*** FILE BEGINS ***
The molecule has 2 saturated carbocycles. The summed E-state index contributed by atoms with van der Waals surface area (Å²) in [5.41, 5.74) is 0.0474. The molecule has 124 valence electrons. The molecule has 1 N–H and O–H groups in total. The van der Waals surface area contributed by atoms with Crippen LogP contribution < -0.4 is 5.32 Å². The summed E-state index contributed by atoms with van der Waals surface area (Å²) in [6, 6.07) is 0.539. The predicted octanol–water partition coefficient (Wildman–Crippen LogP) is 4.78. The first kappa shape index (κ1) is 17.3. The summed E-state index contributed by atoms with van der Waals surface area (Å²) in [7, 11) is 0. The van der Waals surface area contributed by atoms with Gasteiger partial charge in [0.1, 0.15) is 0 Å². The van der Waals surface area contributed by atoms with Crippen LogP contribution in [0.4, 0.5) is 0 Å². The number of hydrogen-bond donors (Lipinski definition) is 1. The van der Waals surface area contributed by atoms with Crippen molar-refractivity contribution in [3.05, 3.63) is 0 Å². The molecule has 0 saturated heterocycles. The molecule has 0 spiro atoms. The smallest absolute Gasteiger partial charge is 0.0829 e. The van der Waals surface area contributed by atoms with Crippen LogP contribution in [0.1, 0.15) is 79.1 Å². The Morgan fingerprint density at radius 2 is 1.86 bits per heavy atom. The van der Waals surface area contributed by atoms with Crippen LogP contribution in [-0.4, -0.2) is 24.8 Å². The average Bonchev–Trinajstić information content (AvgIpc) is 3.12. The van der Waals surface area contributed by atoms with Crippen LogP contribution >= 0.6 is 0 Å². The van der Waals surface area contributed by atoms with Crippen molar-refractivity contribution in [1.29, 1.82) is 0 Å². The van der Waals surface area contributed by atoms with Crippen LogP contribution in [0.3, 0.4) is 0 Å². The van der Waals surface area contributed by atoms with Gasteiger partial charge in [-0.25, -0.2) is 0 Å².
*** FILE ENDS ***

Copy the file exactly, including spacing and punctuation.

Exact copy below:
The molecule has 2 saturated carbocycles. The summed E-state index contributed by atoms with van der Waals surface area (Å²) in [5.41, 5.74) is 0.0474. The molecule has 124 valence electrons. The molecule has 1 N–H and O–H groups in total. The van der Waals surface area contributed by atoms with Crippen LogP contribution < -0.4 is 5.32 Å². The summed E-state index contributed by atoms with van der Waals surface area (Å²) in [6, 6.07) is 0.539. The predicted octanol–water partition coefficient (Wildman–Crippen LogP) is 4.78. The first kappa shape index (κ1) is 17.3. The summed E-state index contributed by atoms with van der Waals surface area (Å²) in [7, 11) is 0. The van der Waals surface area contributed by atoms with Gasteiger partial charge in [0.1, 0.15) is 0 Å². The van der Waals surface area contributed by atoms with Crippen LogP contribution in [0.4, 0.5) is 0 Å². The number of hydrogen-bond donors (Lipinski definition) is 1. The van der Waals surface area contributed by atoms with Crippen molar-refractivity contribution in [3.05, 3.63) is 0 Å². The molecule has 0 saturated heterocycles. The molecule has 0 spiro atoms. The smallest absolute Gasteiger partial charge is 0.0829 e. The van der Waals surface area contributed by atoms with Crippen LogP contribution in [0.1, 0.15) is 79.1 Å². The Morgan fingerprint density at radius 2 is 1.86 bits per heavy atom. The van der Waals surface area contributed by atoms with Crippen LogP contribution in [-0.4, -0.2) is 24.8 Å². The average Bonchev–Trinajstić information content (AvgIpc) is 3.12. The van der Waals surface area contributed by atoms with Crippen LogP contribution >= 0.6 is 0 Å². The van der Waals surface area contributed by atoms with Crippen molar-refractivity contribution in [1.29, 1.82) is 0 Å². The van der Waals surface area contributed by atoms with Crippen LogP contribution in [0.3, 0.4) is 0 Å². The van der Waals surface area contributed by atoms with Gasteiger partial charge in [-0.25, -0.2) is 0 Å².